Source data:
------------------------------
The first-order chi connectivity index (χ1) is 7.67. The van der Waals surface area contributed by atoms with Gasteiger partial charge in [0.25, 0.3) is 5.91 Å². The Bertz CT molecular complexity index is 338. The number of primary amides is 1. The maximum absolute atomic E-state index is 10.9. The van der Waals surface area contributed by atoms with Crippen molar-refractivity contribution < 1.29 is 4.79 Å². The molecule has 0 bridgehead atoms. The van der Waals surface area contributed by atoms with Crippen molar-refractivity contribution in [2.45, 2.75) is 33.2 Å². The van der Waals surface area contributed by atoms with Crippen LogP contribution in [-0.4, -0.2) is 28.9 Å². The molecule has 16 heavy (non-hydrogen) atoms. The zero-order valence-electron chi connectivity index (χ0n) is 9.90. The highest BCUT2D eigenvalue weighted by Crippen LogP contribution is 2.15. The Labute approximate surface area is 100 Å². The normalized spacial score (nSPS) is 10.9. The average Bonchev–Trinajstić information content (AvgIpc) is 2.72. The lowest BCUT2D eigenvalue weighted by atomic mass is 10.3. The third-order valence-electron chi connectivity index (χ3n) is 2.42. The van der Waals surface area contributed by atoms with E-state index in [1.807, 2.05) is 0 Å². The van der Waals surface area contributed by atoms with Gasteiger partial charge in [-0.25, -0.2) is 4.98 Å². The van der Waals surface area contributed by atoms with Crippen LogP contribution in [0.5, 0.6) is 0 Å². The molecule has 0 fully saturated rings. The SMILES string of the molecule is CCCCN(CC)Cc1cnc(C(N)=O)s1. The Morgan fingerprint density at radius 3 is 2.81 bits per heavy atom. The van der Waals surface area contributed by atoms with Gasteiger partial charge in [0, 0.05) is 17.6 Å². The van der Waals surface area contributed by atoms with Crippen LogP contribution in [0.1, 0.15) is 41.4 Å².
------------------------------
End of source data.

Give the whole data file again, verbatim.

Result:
The first-order chi connectivity index (χ1) is 7.67. The van der Waals surface area contributed by atoms with Gasteiger partial charge in [0.25, 0.3) is 5.91 Å². The Bertz CT molecular complexity index is 338. The number of primary amides is 1. The maximum absolute atomic E-state index is 10.9. The van der Waals surface area contributed by atoms with Crippen molar-refractivity contribution < 1.29 is 4.79 Å². The molecule has 0 bridgehead atoms. The van der Waals surface area contributed by atoms with Crippen molar-refractivity contribution in [2.45, 2.75) is 33.2 Å². The van der Waals surface area contributed by atoms with Crippen LogP contribution in [-0.4, -0.2) is 28.9 Å². The molecule has 16 heavy (non-hydrogen) atoms. The zero-order valence-electron chi connectivity index (χ0n) is 9.90. The highest BCUT2D eigenvalue weighted by Crippen LogP contribution is 2.15. The Labute approximate surface area is 100 Å². The normalized spacial score (nSPS) is 10.9. The average Bonchev–Trinajstić information content (AvgIpc) is 2.72. The lowest BCUT2D eigenvalue weighted by atomic mass is 10.3. The third-order valence-electron chi connectivity index (χ3n) is 2.42. The van der Waals surface area contributed by atoms with E-state index in [1.807, 2.05) is 0 Å². The van der Waals surface area contributed by atoms with Gasteiger partial charge in [-0.25, -0.2) is 4.98 Å². The van der Waals surface area contributed by atoms with Crippen LogP contribution in [0.5, 0.6) is 0 Å². The molecule has 0 fully saturated rings. The SMILES string of the molecule is CCCCN(CC)Cc1cnc(C(N)=O)s1. The Morgan fingerprint density at radius 3 is 2.81 bits per heavy atom. The van der Waals surface area contributed by atoms with Gasteiger partial charge in [0, 0.05) is 17.6 Å². The van der Waals surface area contributed by atoms with Crippen LogP contribution in [0.1, 0.15) is 41.4 Å².